Speculation that Evan Bayh will run for governor in 2012 and use the office as a springboard to the presidency in 2016 has taken on a life of its own since his announcement a week ago he wouldn’t seek a third term in the U.S. Senate.
Outlets ranging from the mainstream Associated Press to obscure political blogs have noted Bayh didn’t rule out a gubernatorial run. He also pointed out his preference for executive positions and enjoyment of public service. And he’s sitting on a pile of cash.
Some interesting scenarios could play out if he does run for governor.
As was the case when Bayh first became governor in 1988, he’d likely arrive in office with the wind at his back. The economy should be stronger, and it might stay robust until he finished a presidential run. He wouldn’t be faced with unpopular budget or administrative decisions like the governors who are still trying to survive the recession’s aftermath.
A rising economy could churn out more tax revenue for projects that might get Bayh noticed during a presidential run.
Bayh’s steady, keep-the-wheels-on style also might prove appealing if Hoosiers want a rest. Eight years of Gov. Mitch Daniels’ reforms could create enough fatigue that voters would clamor for someone, anyone, who promises not to change their lives.
It will be interesting to see what Hoosier voters actually want in 2012. Most know the state is in a world of hurt and aren’t enamored with prospects of a bleak future. If companies start announcing expansions and residents think the storm is passing, they might opt for status quo; if they believe the expansions and new jobs are too little, too late, they might demand creative ideas, which would force Bayh to innovate.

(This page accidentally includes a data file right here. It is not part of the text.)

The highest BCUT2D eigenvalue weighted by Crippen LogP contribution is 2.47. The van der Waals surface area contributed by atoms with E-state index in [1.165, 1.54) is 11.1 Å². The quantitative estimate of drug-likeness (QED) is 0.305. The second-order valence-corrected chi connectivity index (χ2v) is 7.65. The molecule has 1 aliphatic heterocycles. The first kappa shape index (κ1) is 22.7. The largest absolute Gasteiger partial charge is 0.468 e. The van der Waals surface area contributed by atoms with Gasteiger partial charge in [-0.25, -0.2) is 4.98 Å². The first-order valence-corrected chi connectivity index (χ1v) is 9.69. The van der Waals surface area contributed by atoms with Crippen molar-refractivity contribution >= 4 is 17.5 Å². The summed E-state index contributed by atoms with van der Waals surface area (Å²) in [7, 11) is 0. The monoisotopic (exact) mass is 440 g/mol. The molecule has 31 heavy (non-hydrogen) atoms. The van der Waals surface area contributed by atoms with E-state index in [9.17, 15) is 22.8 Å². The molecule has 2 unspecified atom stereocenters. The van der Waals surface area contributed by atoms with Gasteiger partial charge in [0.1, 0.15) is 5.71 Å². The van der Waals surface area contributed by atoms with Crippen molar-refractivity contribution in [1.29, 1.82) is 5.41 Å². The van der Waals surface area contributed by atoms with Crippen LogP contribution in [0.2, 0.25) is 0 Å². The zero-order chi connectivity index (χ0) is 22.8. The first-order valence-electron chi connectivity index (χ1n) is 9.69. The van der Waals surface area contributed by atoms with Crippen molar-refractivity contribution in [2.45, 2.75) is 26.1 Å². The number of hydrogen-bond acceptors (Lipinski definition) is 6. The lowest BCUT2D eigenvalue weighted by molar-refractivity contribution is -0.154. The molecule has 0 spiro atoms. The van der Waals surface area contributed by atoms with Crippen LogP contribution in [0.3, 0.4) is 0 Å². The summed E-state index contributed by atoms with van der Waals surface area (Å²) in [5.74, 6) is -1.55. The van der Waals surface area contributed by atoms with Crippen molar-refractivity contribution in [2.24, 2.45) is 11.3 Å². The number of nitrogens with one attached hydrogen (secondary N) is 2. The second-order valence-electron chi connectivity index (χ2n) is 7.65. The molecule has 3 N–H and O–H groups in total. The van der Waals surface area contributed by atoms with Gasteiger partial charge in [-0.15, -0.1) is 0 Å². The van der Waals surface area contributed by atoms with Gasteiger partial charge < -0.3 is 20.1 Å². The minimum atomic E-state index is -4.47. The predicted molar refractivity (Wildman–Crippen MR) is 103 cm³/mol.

Keep in mind that despite the flurry of energy from the Daniels administration, the main benchmark the administration uses to monitor its effectiveness, per-capita personal income, is still growing slower than the national average. And school performance is stuck in neutral.
Daniels’ reforms, along with the changes launched in recent months by state education chief Tony Bennett, might bear fruit in the long term. Daniels and Bennett argue it’s hard to turn around a state that’s been languishing since the Nixon era.
If the changes bear fruit, and schools perform better and the economy creates well-paying jobs, Bayh benefits. If they don’t, he has room to say he can do better.
Hoosiers may or may not want a cautious Bayh. But in order to stand out to presidential voters, Bayh will need to add timber to a resume that’s pretty thin on significant accomplishments.
So, Bayh might have to take uncharacteristic risk whether he wants to or not.
What do you think about Bayh running for governor again—or for president, for that matter? Should he, or shouldn’t he?
How would voters receive him, and what would he need to do to win?